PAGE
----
The British Empire & Tibet 1900 - 1922

By Wendy Palace | Go to book overview

7

The China Service and East Tibet, 1914-1918

The Tibetan Question has always been an unpleasant sore in Anglo-Chinese relations.

Sir Eric Teichman, May 1918

The war years between 1914 and 1918 transformed the British Foreign Office by acting as a catalyst for changes within the Service. London diplomats, who had previously enjoyed their greatest prestige before the July crisis, now found their status significantly undermined by their apparent failure to avert war. As the full horrors of the trenches were gradually revealed in the press it became easy to blame old-style secret diplomacy for causing the war, and attempts to reform the way in which the Foreign Office worked led to a major re-evaluation of strategy and conduct, with greater importance being given to trade and commerce than ever before. By 1916 Sir Arthur Balfour had replaced Sir Edward Grey as foreign secretary, Lord Hardinge had left India, and Lord Crewe had retired from the India Office. Viscount Chelmsford as viceroy, and Sir Austen Chamberlain as secretary of state, the new team in India, were obliged to place Tibetan policy on hold while they concentrated on the more urgent problems created by the growing Indian Independence Movement and the future of British rule in India. 1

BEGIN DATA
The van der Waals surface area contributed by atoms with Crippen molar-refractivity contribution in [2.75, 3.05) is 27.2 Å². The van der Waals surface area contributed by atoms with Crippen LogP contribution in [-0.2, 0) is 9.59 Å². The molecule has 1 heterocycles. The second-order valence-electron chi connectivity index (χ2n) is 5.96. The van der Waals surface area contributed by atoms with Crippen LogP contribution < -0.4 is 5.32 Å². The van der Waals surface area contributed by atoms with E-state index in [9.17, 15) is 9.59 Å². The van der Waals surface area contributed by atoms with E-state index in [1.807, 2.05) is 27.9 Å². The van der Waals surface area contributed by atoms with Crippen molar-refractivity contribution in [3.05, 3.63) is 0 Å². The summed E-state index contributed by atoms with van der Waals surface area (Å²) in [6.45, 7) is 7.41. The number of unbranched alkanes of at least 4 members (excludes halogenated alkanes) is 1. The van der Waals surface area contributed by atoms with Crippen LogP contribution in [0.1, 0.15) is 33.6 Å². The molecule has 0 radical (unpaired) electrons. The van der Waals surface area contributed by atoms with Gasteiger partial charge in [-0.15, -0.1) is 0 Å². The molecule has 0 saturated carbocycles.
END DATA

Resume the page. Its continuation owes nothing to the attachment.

Although the dramatic events in Europe and India between 1914 and 1918 had little direct impact on north-east frontier policy as such, the preoccupation with the war left the Politicals with special problems and made their uphill struggle to maintain British interests and prestige even more difficult and dangerous, especially as the continuing revolutionary disturbances inside China continued to threaten the security of India's borders, presenting the same problems of control as before but without the same level of support from the Indian government. 2 The Far Eastern Department in London and the China Service in Peking were also greatly affected by the war, which made communication between them much more difficult to maintain. 3 At the British legation Jordan now found himself unexpectedly free to direct Tibetan policy for the first time

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